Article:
In 1971, the NBA had only 17 teams, and they were populated by a long line of future Hall-of-Famer. The Baltimore Bullets had three of them (Earl ‘The Pearl’ Monroe, Wes Unseld and Gus ‘Honeycomb’ Johnson) on their roster, but they were no match for their Finals opponent.

    “Egos were aside,” Doucette said. “The Bucks had nice, cerebral players who understood how to play the game. When you look at the Bucks, the Knicks, the Celtics, the Lakers, the Bulls and the Bullets of that era, those were some spectacular players and teams. But the Bucks were easily the best team in basketball at that time.

    “That team melded perfectly. The most impressive thing for me was how totally synchronized that Bucks team really was. It was a beautiful thing to see. There was that 20-game winning streak, the 12-2 playoff run, the sweep of the Finals.”

    In 1970-71, all five Milwaukee starters finished among the top 10 in the NBA in field-goal percentage. That feat had never been accomplished before and still hasn’t been matched.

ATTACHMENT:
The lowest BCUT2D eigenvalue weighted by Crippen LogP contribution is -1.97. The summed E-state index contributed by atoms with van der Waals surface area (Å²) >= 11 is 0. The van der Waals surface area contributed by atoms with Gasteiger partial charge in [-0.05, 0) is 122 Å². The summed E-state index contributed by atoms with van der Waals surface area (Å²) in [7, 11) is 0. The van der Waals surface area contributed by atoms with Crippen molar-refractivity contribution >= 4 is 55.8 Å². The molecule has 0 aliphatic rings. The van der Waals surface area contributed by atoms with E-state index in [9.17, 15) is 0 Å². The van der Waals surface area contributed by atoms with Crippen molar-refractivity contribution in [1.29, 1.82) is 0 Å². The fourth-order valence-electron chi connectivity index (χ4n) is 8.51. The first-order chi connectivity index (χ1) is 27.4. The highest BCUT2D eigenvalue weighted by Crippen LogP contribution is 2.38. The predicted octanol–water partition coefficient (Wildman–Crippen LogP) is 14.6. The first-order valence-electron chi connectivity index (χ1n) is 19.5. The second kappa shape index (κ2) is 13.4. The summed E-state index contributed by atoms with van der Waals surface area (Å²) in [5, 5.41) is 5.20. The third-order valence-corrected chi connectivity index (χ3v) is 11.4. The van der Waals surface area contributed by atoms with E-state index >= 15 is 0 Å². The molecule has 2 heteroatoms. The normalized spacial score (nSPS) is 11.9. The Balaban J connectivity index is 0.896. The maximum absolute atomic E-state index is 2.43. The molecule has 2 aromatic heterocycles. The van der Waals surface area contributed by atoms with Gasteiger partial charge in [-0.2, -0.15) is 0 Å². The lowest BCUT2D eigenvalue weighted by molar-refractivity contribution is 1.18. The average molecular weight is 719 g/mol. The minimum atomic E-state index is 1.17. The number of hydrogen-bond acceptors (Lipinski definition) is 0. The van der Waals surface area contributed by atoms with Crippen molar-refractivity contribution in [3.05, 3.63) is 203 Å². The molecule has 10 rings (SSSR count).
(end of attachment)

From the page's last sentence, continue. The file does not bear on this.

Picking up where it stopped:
“That Bucks starting five was so efficient, with Alcindor in the middle, Jon McGlocklin at guard opposite Oscar Robertson, and Bob Dandridge and Greg Smith at the forwards,” Doucette said. “Bob Dandridge was a very talented player; I don’t know if people today really understand that. If you ask Julius Erving who was one of the best players at his position … he didn’t want to play against Dandridge. I’ve said for a long time that No. 10 ought to be retired.

    “Dick Cunningham went in and did his job backing up Kareem for eight to 10 minutes a game and did exactly what he was supposed to do. So did McCoy McLemore. And Bob Boozer and Lucius Allen were tremendous additions to the team.

    “When little old Milwaukee came into town back then, teams shook.”

    The Bucks were on the threshold of greatness a year earlier, when Alcindor arrived and they bettered their expansion season victory total by 29 games.

    When Robertson came aboard, he led the team across that threshold and became an NBA champion for the first time in his glorious career.

    “Oscar was like a Stradivarius in a room full of bow fiddles on the basketball floor,” Doucette said. “He made a decision to come to Milwaukee instead of Boston or Los Angeles – where he could have gone – because he knew Alcindor was the best young player in the league and he had the best chance to win a championship in Milwaukee.